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Heavy fighting in Donetsk threatens Ukraine ceasefire

Photo: AFP / Philippe Desmazes | Black smoke ascends around the Donetsk's International Airport as shelling continues between pro-Russian forces and the Ukrainian army on September 14, 2014

Heavy fighting erupted around the rebel stronghold of Donetsk in eastern Ukraine on Sunday, piling further pressure on a precarious nine-day-old truce between the government and separatist fighters.

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Large clouds of thick black smoke billowed over the industrial city as the boom of sustained shelling and the rattle of automatic gunfire rang out throughout the day, AFP reporters witnessed.

Donetsk council said there had been civilian casualties and described the situation in the city as "critical" but gave no further information.

Kiev accused the rebels of jeopardising the truce by intensifying their attacks on government positions in eastern Ukraine, the scene of five months of deadly combat.

Sunday's fighting appeared to be concentrated near Donetsk airport where the Ukrainian military said it had driven back an assault by insurgent fighters on Friday.

AFP journalists were forced to duck for cover on the roof of a building near the airport when they became caught up in the gunfire.

"The terrorist actions are threatening the realisation of the Ukrainian president's peace plan," said security spokesman Volodymyr Polyovy.

He also took aim at comments by two rebel leaders who both signed the 12-point truce deal in Minsk on September 5, but who declared on Sunday they were mere "observers" at the talks.

The ceasefire is seen as a first step in efforts to draw up a longer term peace deal to end a conflict that has cost more than 2,700 lives and set off the worst crisis in East-West relations since the Cold War.

President Petro Poroshenko has pledged to offer the eastern regions that form the economic backbone of Ukraine some limited self-rule, although the separatists say they want nothing less than full independence.

Ukraine’s defence minister said on Sunday that NATO states were delivering weapons to his country to equip it to fight pro-Russian separatists and “stop” Russian President Vladimir Putin.

Valery Heletey told a news conference he had discussed weapons deliveries in bilateral meetings with NATO defence ministers during a NATO summit in Wales on September 4-5.

NATO officials have said it will not send “lethal assistance” to non-member Ukraine but member states may do so.

“We reached agreements in closed talks, without media, about ... those weapons that we currently need,” said Heletey, who said Ukraine needed weapons “that could stop Putin”.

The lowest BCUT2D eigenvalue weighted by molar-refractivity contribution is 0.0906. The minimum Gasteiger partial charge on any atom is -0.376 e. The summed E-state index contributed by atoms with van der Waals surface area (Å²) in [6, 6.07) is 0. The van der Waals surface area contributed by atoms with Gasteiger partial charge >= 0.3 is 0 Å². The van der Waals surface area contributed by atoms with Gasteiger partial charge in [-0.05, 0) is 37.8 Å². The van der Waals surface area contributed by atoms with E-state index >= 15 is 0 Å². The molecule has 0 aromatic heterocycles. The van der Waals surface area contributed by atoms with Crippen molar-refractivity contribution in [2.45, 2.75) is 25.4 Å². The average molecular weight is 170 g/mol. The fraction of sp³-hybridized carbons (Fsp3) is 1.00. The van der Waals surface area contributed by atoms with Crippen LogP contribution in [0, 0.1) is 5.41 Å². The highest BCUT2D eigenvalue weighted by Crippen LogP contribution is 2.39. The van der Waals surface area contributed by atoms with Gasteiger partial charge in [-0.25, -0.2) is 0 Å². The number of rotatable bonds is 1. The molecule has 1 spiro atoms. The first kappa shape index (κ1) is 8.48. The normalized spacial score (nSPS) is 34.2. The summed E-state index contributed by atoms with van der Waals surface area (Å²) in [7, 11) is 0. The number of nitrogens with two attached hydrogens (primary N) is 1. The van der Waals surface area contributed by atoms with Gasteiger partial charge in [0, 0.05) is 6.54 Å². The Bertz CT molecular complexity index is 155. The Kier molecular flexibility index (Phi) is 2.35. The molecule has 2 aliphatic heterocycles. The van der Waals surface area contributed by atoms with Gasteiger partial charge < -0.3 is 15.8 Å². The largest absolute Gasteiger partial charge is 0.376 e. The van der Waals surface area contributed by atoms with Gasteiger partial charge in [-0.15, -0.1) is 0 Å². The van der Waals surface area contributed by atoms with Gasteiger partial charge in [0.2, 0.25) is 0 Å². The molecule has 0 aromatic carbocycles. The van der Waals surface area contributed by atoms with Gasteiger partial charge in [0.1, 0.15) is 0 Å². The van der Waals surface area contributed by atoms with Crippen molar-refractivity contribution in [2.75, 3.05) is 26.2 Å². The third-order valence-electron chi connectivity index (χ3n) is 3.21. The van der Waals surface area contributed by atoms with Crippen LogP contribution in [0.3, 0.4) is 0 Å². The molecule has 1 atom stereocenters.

“I have no right to disclose any specific country we reached that agreement with. But the fact is that those weapons are already on the way to us - that’s absolutely true, I can officially tell you,” he said.

(FRANCE 24 with REUTERS)
 

Rebels and government forces also Sunday swapped dozens of captives in the latest exchange agreed under the accord.

'Breaking the rules'

But the insurgents said Kiev's forces were still firing at them.

"From our side, nobody is shooting but they are breaking the rules, everybody in the world knows it," said a rebel commander defending a checkpoint near a village south of Donetsk.

The simmering crisis has exposed layers of mistrust between the West and Moscow and between the largely Russian-speaking populations in the east of Ukraine and the pro-Western leaders in Kiev.

The truce halted a rebel counter-surge across the southeast last month with the alleged support of Russian paratroopers and heavy weaponry that turned the tide of the war against Ukrainian forces.

NATO and Kiev say at least 1,000 Russian soldiers and possibly many more remain on Ukrainian soil although the Kremlin denies this.

Prime Minister Arseniy Yatsenyuk accused Russian President Vladimir Putin on Saturday of seeking to "eliminate" Ukraine as an independent country with the goal of resurrecting the Soviet Union.

The West, deeply alarmed at Putin's less predictable and more aggressive actions, is seeking to isolate the strongman and pledged greater support for the government in Kiev.

Poroshenko heads to Washington this week to meet President Barack Obama, seeking to secure a "special status" with the United States as he steers Ukraine further out of Russia's orbit.

Obama has rejected direct military involvement but unveiled tougher economic sanctions on Moscow that -- together with similar EU measures -- effectively lock Russia out of Western capital markets and hamstring its crucial oil industry.

Russian Foreign Minister Sergei Lavrov accused Washington of trying to use the crisis to "break economic ties between the EU and Russia".

The punitive measures and an accompanying East-West trade war have left Russia's economy facing possible recession but have seemingly failed to alter Putin's course.

Badly needed aid

Russia on Saturday sent a 220-truck convoy it said was carrying aid to the residents of rebel-held Lugansk, who have been struggling without water and power for weeks.

Ukraine -- which did not give permission for the convoy to cross -- had expressed fears the trucks may be carrying supplies for insurgents and bitterly protested a similar delivery last month.

On the domestic front, cracks emerged in Poroshenko's administration when a deputy foreign minister quit over a delay in the implementation of an EU trade deal, apparently under Russian pressure.

(AFP)

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